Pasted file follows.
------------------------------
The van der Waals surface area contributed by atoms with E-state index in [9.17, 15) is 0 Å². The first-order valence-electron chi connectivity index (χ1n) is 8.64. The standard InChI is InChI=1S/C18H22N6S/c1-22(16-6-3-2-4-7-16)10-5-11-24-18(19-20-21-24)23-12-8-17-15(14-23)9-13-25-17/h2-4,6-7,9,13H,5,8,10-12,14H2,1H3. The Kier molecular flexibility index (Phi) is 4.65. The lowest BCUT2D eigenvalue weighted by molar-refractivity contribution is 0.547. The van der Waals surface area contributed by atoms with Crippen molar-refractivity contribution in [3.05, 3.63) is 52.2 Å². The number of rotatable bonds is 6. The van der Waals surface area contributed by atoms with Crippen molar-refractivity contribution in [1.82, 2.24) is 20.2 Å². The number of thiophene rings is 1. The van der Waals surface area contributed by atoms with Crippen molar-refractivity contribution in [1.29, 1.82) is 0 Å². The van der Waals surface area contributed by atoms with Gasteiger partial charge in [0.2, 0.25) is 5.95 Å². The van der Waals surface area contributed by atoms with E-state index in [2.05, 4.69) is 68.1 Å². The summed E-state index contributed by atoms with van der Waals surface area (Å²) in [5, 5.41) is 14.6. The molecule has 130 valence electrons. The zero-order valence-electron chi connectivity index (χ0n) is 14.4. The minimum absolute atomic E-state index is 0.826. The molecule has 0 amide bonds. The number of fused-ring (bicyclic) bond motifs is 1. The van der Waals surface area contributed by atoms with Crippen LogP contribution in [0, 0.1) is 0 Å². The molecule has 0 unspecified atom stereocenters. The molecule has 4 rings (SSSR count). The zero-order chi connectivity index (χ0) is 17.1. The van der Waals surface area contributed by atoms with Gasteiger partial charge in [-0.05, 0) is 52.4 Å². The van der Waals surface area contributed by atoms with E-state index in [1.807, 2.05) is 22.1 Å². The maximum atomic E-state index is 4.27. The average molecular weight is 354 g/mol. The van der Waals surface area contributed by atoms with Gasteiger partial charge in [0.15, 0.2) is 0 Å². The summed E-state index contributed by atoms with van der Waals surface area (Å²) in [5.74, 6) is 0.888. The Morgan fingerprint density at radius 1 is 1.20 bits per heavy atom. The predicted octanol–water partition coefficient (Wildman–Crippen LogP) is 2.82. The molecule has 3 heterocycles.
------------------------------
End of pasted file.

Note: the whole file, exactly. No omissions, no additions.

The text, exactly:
The van der Waals surface area contributed by atoms with E-state index in [9.17, 15) is 0 Å². The first-order valence-electron chi connectivity index (χ1n) is 8.64. The standard InChI is InChI=1S/C18H22N6S/c1-22(16-6-3-2-4-7-16)10-5-11-24-18(19-20-21-24)23-12-8-17-15(14-23)9-13-25-17/h2-4,6-7,9,13H,5,8,10-12,14H2,1H3. The Kier molecular flexibility index (Phi) is 4.65. The lowest BCUT2D eigenvalue weighted by molar-refractivity contribution is 0.547. The van der Waals surface area contributed by atoms with Crippen molar-refractivity contribution in [3.05, 3.63) is 52.2 Å². The number of rotatable bonds is 6. The van der Waals surface area contributed by atoms with Crippen molar-refractivity contribution in [1.82, 2.24) is 20.2 Å². The number of thiophene rings is 1. The van der Waals surface area contributed by atoms with Crippen molar-refractivity contribution in [1.29, 1.82) is 0 Å². The van der Waals surface area contributed by atoms with Gasteiger partial charge in [0.2, 0.25) is 5.95 Å². The van der Waals surface area contributed by atoms with E-state index in [2.05, 4.69) is 68.1 Å². The summed E-state index contributed by atoms with van der Waals surface area (Å²) in [5, 5.41) is 14.6. The molecule has 130 valence electrons. The zero-order valence-electron chi connectivity index (χ0n) is 14.4. The minimum absolute atomic E-state index is 0.826. The molecule has 0 amide bonds. The number of fused-ring (bicyclic) bond motifs is 1. The van der Waals surface area contributed by atoms with Crippen LogP contribution in [0, 0.1) is 0 Å². The molecule has 0 unspecified atom stereocenters. The molecule has 4 rings (SSSR count). The zero-order chi connectivity index (χ0) is 17.1. The van der Waals surface area contributed by atoms with Gasteiger partial charge in [-0.05, 0) is 52.4 Å². The van der Waals surface area contributed by atoms with E-state index in [1.807, 2.05) is 22.1 Å². The maximum atomic E-state index is 4.27. The average molecular weight is 354 g/mol. The van der Waals surface area contributed by atoms with Gasteiger partial charge in [0.15, 0.2) is 0 Å². The summed E-state index contributed by atoms with van der Waals surface area (Å²) in [5.74, 6) is 0.888. The Morgan fingerprint density at radius 1 is 1.20 bits per heavy atom. The predicted octanol–water partition coefficient (Wildman–Crippen LogP) is 2.82. The molecule has 3 heterocycles.